Civil engineering technicians provide technical support to civil engineers who design, build and manage construction projects. They use scientific principles to solve many of the problems they encounter.
Civil engineering can be grouped under the following headings:
Construction - buildings, sports stadiums, shopping malls, factories.
Transportation - railways, roads, bridges, tunnels.
Power - power stations, hydroelectric schemes, dams, oil rigs and pipelines.
Hydraulics - the movement of water or oil from one area to another.
Maritime - the construction and development of docks, dams and harbours.
Public health - waste disposal, water supply, sewage treatment and disposal.
A technician's work could involve the following:
Working hours vary. Technicians working in design or for local government may work 37 hours a week, from Monday to Friday. On site, they may work shifts, nights and weekends. Some jobs can involve being on 24 hour call to deal with any problems that arise.
Most civil engineering technicians work in offices and on construction sites. Design technicians work in design studios and offices, but also make site visits.
They may work outside in all weathers, and some work at heights. Technicians working on site have to wear safety clothing including boots and safety helmets.
The starting salary for a civil engineering technician is around £14,000 a year.
There is a wide range of opportunities throughout the UK for technicians in civil engineering.
Consulting firms - specialising in certain types of project, such as roads, power stations or docks and harbours.
Contractors - involved in all types of construction projects, or specialising in either building or civil engineering.
The public sector - local authorities and government departments.
Gas and electricity supply companies - involved in designing storage, generating and distribution systems.
Transport authorities - constructing railway lines and stations, and planning the services.
There are also opportunities to work overseas. Technicians are employed by foreign governments or international oil and mining companies.
Job vacancies are advertised in the Building Services Journal.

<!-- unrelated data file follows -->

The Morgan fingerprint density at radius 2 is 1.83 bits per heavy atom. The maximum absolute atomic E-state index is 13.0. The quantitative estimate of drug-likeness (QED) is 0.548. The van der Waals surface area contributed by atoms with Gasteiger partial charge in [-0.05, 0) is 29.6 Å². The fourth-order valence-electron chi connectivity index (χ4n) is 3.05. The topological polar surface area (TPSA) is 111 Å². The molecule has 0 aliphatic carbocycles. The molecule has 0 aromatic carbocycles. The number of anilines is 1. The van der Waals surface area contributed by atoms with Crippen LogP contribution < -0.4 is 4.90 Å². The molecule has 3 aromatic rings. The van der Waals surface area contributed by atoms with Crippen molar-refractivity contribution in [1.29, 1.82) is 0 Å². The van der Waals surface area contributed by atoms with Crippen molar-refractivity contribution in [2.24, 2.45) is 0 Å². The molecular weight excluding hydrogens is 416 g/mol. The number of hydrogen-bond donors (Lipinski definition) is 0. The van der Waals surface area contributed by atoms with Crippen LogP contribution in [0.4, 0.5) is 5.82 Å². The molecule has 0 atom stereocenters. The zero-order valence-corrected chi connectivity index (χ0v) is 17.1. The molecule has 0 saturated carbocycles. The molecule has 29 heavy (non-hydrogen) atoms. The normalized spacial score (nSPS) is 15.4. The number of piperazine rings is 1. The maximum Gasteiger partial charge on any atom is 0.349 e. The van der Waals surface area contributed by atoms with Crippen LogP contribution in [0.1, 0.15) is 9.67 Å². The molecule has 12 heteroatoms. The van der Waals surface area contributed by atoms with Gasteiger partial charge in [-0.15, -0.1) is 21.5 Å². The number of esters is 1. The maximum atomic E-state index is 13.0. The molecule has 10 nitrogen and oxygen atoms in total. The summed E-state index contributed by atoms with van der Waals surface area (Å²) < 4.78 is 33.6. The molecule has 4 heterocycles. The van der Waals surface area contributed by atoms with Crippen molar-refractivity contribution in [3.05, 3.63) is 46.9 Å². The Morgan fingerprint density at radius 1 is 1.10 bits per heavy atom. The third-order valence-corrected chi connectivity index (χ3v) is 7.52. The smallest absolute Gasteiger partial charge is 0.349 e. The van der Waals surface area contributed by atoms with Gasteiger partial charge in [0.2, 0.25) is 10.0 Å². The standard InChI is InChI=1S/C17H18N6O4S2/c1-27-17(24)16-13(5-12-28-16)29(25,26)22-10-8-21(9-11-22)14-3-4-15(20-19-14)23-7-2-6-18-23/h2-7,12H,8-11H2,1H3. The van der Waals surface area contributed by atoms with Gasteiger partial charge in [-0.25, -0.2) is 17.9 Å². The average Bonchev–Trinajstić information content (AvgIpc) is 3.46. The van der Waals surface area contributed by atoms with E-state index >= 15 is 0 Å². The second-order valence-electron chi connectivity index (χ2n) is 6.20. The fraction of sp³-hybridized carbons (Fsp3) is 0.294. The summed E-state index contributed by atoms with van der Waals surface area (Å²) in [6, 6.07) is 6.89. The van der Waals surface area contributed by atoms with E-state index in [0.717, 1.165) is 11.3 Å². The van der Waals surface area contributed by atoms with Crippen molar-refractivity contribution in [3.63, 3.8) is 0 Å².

The recommended entry route is to train through an Apprenticeship with a company or employer.
Apprenticeships and Advanced Apprenticeships provide structured training with an employer. As an apprentice you must be paid at least £95 per week; you may well be paid more. A recent survey found that the average wage for apprentices was £170 a week. Your pay will depend on the sector in which you work, your age, the area where you live and the stage at which you have arrived in the Apprenticeship.
Entry to Employment (e2e) can help to prepare those who are not yet ready for an Apprenticeship. In addition, Young Apprenticeships may be available for 14- to 16-year-olds. More information is available from a Connexions personal adviser or at www.apprenticeships.org.uk.
There are different arrangements for Apprenticeships in Scotland, Wales and Northern Ireland.
Most apprentices start at 16 to 18 years, but there is no age limit. Entry requirements are four GCSE's/S grades (A-C/1-3), including maths, English and science or technology, or equivalent qualifications. Entrants should check which employers offer technician apprenticeships, as some apprenticeships lead to craft-level jobs.
It is also possible to start as a trainee technician after a full-time course at college, or directly from school with good GCSE's/S grades in English, maths and science.
Suitable full-time courses include BTEC national certificates or diplomas, or SQA national certificate group awards in engineering. Applicants need four GCSE's/S grades (A-C/1-3), including maths and science or technology.
During an Apprenticeship, the theoretical aspects of the work may be covered by day or block release study at a local college. In addition to workplace assessments, this leads to at least NVQ/SVQ Level 3. Apprentices may also study for a BTEC national certificate or diploma, an SQA national certificate group award, or a City & Guilds certificate.
Apprentices start with initial training in basic engineering skills at a training centre, and then go on to spend time helping in a number of departments involved in work such as estimating, production planning and quality control.
Oil Drilling Roustabouts and Roughnecks work as part of a small team on offshore oil or gas drilling rigs or production platforms. Roustabouts do unskilled manual labouring jobs on rigs and platforms, and Roughneck is a promotion from roustabout.
Roustabouts do basic tasks to help keep the rig and platform working efficiently and Roughnecks do practical tasks involved in the drilling operation, under the supervision of the driller.
Civil engineering technicians should:
Technicians aim to gain the qualification EngTech. To achieve this they must register formally with Engineering Council UK (ECUK) as an engineering technician. This requires an appropriate qualification such as an NVQ/SVQ Level 3, BTEC national certificate or diploma, or an SQA national certificate group award.
There are good opportunities for progression in engineering. Entrants can work their way up from apprentice to chartered engineer.
The Chartered Institution of Building Services Engineers (CIBSE),
222 Balham High Road, Balham, London SW12 9BS
Tel: 020 8675 5211
Engineering Council UK (ECUK), 246 High Holborn, London, WC1V 7EX
Tel: 020 3206 0500
The Institution of Civil Engineers (ICE),
1 Great George Street, Westminster, London SW1P 3AA
Tel: 020 7222 7722
The Institution of Structural Engineers (IStructE),
11 Upper Belgrave Street, London SW1X 8BH
Tel: 020 7222 7722
Additional resources for job seekers and those already in a job.